This lesson is a variation of Polynomial Puzzles 1: Adding and Subtracting. The difference is that in today's lesson the puzzle tables are based on multiplication and not addition. I begin class today by leading students through the polynomials_multiply_factor_launch presentation.
I start by asking students investigate the first slide individually. Since we have done these puzzles a week or so ago with addition, I expect students to see that multiplying the left two entries in each row gives the product in the right entry of each row. Similarly, multiplying the top two entries in each column gives the product in the bottom entry in each column.
Slide 2 and 3
Now, I let students work with their partner to determine the missing entries on Slide 2. I encourage students to "think aloud" so that their partner can gain some insight into their strategy (MP3). Notice that the bottom right cell serves as a check. Both the cells to the left of that cell and the cells above it should have the same product.
Before letting students solve the puzzle on Slide 3, pause to have students do a think-pair-share to determine a strategy for finding the missing entries. I plan to call on one or two students to share their ideas with the class before giving students the okay to start solving the puzzle.
Slide 4 and 5
For Slides 4 and 5 I let students work the puzzles with their partner.
When we go over the answers I will call on multiple students to fill in the remainder of the puzzle. With the original table projected on the board, I call on a student to explain which cell they tried to fill in first. Then, I call on another student for the second, etc. Going over this puzzle out loud will help all members of the class to see reasoning that others are using to find a solution. This opportunity to reflect helps students to develop their own strategy (MP2).
Since Slides 4 and 5 contain monomials and polynomials, I will ask students to discuss how they factored or multiplied to find each missing entry.
The work of solving the puzzles in polynomial puzzles 2 practice will help students to become more fluent with multiplying and factoring polynomials. Rather than only factoring or only multiplying, the puzzles give students the opportunity to employ both operations. In my classes, students typically move back and forth between factoring and multiplying as they fill in missing entries.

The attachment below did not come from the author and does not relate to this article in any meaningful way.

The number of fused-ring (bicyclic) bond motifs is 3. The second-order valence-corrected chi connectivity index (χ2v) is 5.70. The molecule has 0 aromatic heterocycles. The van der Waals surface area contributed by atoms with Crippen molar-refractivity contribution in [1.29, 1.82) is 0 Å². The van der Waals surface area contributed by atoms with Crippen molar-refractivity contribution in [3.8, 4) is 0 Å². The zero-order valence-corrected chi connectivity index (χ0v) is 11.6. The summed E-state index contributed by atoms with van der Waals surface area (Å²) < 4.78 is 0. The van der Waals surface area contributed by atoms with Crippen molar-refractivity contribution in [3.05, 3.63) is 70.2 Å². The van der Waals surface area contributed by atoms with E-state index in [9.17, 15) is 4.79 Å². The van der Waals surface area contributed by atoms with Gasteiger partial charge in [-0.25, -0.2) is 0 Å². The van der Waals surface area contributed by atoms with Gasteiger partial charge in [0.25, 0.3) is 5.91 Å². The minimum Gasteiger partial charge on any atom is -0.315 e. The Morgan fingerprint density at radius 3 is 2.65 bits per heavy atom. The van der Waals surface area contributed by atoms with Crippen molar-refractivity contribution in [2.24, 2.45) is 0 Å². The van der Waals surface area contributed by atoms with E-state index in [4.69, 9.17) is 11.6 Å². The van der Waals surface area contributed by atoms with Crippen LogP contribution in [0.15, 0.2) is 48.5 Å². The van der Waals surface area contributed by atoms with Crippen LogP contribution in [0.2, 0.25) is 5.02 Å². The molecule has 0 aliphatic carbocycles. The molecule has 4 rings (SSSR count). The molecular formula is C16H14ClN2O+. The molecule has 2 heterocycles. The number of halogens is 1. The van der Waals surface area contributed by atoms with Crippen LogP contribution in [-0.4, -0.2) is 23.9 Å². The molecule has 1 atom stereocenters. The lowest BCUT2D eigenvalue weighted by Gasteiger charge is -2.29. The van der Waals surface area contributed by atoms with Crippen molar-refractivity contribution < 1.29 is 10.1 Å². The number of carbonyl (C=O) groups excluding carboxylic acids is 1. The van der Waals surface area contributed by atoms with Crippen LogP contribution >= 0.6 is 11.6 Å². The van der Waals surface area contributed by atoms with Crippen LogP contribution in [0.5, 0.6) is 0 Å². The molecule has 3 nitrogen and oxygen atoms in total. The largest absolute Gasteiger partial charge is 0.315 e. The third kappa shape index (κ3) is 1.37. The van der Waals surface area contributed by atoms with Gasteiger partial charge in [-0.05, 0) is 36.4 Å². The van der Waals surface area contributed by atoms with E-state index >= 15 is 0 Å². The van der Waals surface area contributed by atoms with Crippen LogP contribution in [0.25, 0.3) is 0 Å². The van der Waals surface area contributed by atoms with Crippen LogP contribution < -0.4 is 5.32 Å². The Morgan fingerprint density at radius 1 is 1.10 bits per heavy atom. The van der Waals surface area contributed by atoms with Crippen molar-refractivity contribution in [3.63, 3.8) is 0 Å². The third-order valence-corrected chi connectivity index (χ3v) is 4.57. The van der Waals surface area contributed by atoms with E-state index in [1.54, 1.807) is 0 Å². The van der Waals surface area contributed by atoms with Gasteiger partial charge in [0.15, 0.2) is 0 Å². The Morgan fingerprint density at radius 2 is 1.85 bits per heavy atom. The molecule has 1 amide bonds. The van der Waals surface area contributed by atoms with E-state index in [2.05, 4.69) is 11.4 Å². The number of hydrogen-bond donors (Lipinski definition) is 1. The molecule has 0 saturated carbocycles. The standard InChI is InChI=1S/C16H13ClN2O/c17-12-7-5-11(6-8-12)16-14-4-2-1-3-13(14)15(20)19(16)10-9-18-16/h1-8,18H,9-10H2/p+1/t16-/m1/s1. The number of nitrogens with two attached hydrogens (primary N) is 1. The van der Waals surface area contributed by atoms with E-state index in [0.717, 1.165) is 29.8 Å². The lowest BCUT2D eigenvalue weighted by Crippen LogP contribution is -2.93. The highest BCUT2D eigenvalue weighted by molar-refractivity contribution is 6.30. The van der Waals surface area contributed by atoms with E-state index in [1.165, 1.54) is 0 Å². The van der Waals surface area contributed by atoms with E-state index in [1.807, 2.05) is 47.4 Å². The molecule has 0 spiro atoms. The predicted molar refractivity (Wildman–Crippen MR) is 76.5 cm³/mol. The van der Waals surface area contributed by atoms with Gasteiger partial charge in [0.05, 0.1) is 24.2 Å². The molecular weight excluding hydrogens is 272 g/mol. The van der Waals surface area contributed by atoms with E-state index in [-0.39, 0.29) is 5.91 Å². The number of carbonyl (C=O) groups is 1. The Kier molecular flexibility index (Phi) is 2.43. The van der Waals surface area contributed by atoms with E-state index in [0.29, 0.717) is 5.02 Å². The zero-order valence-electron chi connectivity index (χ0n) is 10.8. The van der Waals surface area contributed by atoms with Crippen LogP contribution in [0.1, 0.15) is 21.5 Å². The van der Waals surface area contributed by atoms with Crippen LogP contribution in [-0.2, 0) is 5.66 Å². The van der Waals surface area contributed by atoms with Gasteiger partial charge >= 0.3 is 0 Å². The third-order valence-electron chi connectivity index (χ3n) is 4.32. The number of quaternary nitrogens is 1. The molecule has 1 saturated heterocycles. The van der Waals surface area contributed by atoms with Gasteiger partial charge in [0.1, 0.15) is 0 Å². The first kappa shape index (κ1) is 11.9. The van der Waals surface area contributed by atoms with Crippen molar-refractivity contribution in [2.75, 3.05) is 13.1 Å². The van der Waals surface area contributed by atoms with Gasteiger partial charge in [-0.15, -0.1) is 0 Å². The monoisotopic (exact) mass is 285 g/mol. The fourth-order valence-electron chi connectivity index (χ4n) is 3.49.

I let students work with a partner. I encourage students to discuss their ideas and strategies (MP1, MP3). If a pair of students gets stuck, I encourage them to speak with another group for help. Students can learn by seeing the steps that another group used find the missing entries. I continually remind students to use the bottom-right cell as a check to ensure that all products moving down and across the columns/rows are correct.
If time permits, I plan to ask students share their thinking about how to solve each puzzle. I use a similar process as in the launch sharing. My goal is to get as many students involved as possible in sharing their ideas with the class. I think it is worth managing the time during he lesson so that sharing can take place. Sharing is especially powerful when students took different approaches. Throughout this activity I observe students work to identify ideas that can be compared as the class ends.
Today's closing will serve as an application for the abstract work that was done on the polynomial puzzles. I expect my students to observe on the fact that the given polynomial should have three factors. These can be seen as the length, width and height of the rectangular solid. Have students turn and talk with a partner about the second question dealing with the square base. Listen for students who are having some insight as to why x^2+4x+4 is a "square". Have students share their ideas with the class.
Often, students do not see (x+2)(x+2) or x^2 +4x+4 as a square polynomial (MP2). If students can begin to see this structure as today's lesson closes, it will help in a future lesson when they are asked to complete the square for a quadratic function.
This lesson was adapted from Polynomial Puzzler on the NCTM Illuminations website.
Source URL: http://illuminations.nctm.org/Lesson.aspx?id=2938